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Thanksgiving Marks 50 Years of Services at Silver Hill Hospital Non-Denominational Chapel

This room is dedicated to God. Enter in peace, quiet and reverence. With His help, you will find courage, kindness, love and your best self.
 - Plaque inscribed at entrance of Silver Hill Chapel

Patients who are hospitalized on holidays still need faith and healing. Over the past 50 years, more than 100,000 patients have been admitted to Silver Hill Hospital and many have found solace within the walls of the chapel, nestled in the woods, down a gentle path from the Patricia Regnemer Main House. Built during Dr. William Terhune's tenure, the chapel provides a sanctuary for patients all year. The Thanksgiving service is specifically for patients who are not able to go home for the holiday. All services are non-denominational and led by hospital staff.

According to Dr. Sigurd Ackerman, President and Medical Director of Silver Hill, "The holiday season often conjures up images of warmth and happiness. But for many, especially those facing mental illness, addiction or other challenging life situations, the holidays can be a time of isolation and loneliness."

Ackerman goes on to say that faith and spirituality can help overcome the emptiness, and that many Silver Hill patients have used the chapel as a way to bring spirituality back into their lives. "As with other complementary treatments, practices such as prayer and meditation have a calming effect and encourage self acceptance. This may make it easier to participate in what could be otherwise anxiety producing activities."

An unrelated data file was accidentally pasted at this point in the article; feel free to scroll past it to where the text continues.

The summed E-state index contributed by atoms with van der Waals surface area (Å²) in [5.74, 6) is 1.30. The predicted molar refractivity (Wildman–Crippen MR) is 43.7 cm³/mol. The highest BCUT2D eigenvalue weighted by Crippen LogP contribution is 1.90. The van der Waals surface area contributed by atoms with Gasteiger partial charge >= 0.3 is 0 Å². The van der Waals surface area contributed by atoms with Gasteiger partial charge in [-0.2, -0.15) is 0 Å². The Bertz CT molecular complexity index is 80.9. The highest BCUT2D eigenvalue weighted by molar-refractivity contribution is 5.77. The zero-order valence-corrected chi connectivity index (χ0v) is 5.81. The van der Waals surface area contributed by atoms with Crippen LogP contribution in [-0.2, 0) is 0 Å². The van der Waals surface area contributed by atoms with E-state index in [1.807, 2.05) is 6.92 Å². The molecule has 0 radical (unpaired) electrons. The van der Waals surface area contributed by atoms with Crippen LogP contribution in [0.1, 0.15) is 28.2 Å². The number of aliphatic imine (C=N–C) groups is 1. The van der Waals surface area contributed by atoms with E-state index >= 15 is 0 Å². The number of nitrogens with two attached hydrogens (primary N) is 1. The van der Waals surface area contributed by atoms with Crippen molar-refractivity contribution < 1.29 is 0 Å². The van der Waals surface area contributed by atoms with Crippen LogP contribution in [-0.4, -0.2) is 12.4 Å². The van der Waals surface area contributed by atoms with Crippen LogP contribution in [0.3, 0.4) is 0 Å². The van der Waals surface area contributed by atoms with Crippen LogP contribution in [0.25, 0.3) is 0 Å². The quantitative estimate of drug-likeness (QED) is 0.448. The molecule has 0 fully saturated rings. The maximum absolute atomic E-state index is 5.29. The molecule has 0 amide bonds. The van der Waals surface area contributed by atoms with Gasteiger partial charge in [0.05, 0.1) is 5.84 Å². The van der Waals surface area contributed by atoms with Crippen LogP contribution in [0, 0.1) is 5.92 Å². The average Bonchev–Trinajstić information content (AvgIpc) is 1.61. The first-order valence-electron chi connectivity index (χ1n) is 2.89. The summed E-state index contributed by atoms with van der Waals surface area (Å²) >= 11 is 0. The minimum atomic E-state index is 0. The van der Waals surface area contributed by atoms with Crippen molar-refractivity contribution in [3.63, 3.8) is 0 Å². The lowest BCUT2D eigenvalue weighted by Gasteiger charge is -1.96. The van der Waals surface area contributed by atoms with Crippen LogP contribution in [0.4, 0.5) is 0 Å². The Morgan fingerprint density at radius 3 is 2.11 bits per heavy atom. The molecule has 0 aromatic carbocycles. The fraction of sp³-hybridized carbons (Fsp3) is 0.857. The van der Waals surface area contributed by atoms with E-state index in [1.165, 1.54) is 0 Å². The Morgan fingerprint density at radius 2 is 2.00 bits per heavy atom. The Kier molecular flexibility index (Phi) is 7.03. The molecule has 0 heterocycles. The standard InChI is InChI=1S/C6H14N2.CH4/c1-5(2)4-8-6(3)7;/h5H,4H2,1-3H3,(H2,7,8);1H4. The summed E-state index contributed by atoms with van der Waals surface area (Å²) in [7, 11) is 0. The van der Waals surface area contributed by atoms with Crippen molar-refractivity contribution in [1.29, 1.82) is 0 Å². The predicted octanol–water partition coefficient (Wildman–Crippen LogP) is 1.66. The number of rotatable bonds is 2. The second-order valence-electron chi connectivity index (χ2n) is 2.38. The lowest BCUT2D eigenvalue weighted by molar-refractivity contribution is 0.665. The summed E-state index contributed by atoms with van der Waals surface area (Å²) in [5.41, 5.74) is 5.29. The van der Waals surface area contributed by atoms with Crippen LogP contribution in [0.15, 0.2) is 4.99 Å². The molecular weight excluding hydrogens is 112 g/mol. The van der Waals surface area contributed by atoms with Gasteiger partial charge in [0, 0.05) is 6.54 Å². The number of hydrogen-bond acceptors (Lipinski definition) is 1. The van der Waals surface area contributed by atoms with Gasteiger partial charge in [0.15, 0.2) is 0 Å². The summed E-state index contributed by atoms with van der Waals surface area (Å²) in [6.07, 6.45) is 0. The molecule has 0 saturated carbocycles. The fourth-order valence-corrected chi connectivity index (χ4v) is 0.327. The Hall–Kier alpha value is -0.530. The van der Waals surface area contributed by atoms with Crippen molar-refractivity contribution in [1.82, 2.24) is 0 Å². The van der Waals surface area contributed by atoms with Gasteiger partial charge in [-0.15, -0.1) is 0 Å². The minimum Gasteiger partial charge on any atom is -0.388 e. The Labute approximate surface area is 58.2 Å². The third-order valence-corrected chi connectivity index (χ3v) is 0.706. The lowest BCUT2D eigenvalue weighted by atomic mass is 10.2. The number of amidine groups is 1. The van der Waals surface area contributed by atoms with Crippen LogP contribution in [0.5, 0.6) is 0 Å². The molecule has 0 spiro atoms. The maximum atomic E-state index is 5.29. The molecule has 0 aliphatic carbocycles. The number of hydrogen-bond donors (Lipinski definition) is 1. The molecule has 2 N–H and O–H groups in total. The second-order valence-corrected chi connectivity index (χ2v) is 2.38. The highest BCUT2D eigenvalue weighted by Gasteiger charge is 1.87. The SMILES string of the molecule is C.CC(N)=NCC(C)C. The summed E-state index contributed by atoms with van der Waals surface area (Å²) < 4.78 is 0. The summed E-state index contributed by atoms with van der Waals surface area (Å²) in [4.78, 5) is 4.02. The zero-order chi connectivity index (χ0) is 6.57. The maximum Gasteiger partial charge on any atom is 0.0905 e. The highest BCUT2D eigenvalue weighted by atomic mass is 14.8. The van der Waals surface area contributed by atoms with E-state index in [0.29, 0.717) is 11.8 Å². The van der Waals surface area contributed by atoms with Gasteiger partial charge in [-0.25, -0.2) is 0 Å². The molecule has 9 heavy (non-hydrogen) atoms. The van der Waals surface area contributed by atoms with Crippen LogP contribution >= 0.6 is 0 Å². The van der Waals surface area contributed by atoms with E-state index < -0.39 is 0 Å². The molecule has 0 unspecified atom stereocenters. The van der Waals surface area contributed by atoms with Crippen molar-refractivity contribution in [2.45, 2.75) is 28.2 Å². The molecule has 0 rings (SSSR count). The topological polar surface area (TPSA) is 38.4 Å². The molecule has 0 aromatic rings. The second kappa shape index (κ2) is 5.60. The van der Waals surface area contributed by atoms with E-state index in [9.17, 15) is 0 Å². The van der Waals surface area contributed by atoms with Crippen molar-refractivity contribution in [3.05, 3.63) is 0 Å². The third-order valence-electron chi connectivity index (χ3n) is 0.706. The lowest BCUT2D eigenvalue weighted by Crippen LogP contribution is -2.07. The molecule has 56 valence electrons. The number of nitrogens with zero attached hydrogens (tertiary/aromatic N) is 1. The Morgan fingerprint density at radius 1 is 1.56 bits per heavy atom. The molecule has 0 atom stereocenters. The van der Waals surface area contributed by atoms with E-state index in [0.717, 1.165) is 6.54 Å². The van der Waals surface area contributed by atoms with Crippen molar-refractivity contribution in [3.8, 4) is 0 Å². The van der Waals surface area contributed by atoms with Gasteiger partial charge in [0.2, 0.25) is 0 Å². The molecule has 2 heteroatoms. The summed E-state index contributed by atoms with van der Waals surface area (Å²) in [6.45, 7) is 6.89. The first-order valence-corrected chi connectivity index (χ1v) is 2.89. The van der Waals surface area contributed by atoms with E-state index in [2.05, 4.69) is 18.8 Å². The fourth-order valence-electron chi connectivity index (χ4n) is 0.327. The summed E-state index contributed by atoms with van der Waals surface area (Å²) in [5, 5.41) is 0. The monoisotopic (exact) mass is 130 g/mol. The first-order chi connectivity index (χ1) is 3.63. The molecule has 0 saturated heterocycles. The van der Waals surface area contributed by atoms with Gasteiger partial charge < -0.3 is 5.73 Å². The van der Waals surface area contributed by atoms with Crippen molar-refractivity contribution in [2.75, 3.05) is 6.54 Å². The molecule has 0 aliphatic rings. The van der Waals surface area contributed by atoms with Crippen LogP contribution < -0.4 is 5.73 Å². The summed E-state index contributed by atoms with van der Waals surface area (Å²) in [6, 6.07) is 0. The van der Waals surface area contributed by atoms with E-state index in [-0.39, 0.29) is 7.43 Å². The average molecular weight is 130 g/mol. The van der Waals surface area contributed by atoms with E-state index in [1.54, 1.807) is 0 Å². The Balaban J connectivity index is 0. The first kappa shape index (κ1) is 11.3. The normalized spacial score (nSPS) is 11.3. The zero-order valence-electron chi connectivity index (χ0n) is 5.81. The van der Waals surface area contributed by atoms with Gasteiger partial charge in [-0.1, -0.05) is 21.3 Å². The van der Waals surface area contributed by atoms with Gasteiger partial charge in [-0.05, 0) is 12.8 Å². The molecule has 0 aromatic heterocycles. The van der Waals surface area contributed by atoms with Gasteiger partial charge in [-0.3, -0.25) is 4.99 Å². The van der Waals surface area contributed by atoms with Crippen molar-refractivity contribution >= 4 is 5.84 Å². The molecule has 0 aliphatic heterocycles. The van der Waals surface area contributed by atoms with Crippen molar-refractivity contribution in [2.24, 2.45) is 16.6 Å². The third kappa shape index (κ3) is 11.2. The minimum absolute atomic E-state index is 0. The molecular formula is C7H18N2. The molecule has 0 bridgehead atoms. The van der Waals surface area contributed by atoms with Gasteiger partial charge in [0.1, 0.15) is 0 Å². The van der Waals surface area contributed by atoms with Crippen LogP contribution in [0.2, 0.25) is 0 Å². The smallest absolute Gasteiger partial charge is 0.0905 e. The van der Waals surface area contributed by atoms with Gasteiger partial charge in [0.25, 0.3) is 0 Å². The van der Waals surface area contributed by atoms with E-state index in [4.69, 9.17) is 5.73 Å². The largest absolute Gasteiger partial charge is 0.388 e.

Silver Hill's Chaplain, Rev. Kathleen Thompson, has worked with people with mental illness and substance abuse problems for years. She has found that people who are living with mood disorders and/or addiction experience a profound sense of disconnection from themselves and the world. Focusing on spirituality rather than religion can open a broader avenue of possibility for patients to begin the process of re-connection. "Spirituality can help them find a higher power, or other dimension in their lives - breaking down the isolation and providing a sense of belonging. Once this is achieved, it is often easier to rebuild relationships with family and friends."

Thompson encourages everyone to take a moment and say thank you this Thanksgiving. "All of us have challenges, but take a moment to appreciate what is good in life - be it for food, family and friends, the color of the leaves or briskness in the air or a clear, starry night. Saying thank you is a way to pause and reflect, and this will help you find spirituality and inner peace no matter where you are."

The National Alliance on Mental Illness FaithNet web portal has sample prayers, services, workshops for clergy and even Powerpoint presentations if you would like to learn more about the role of faith in healing mental illness.

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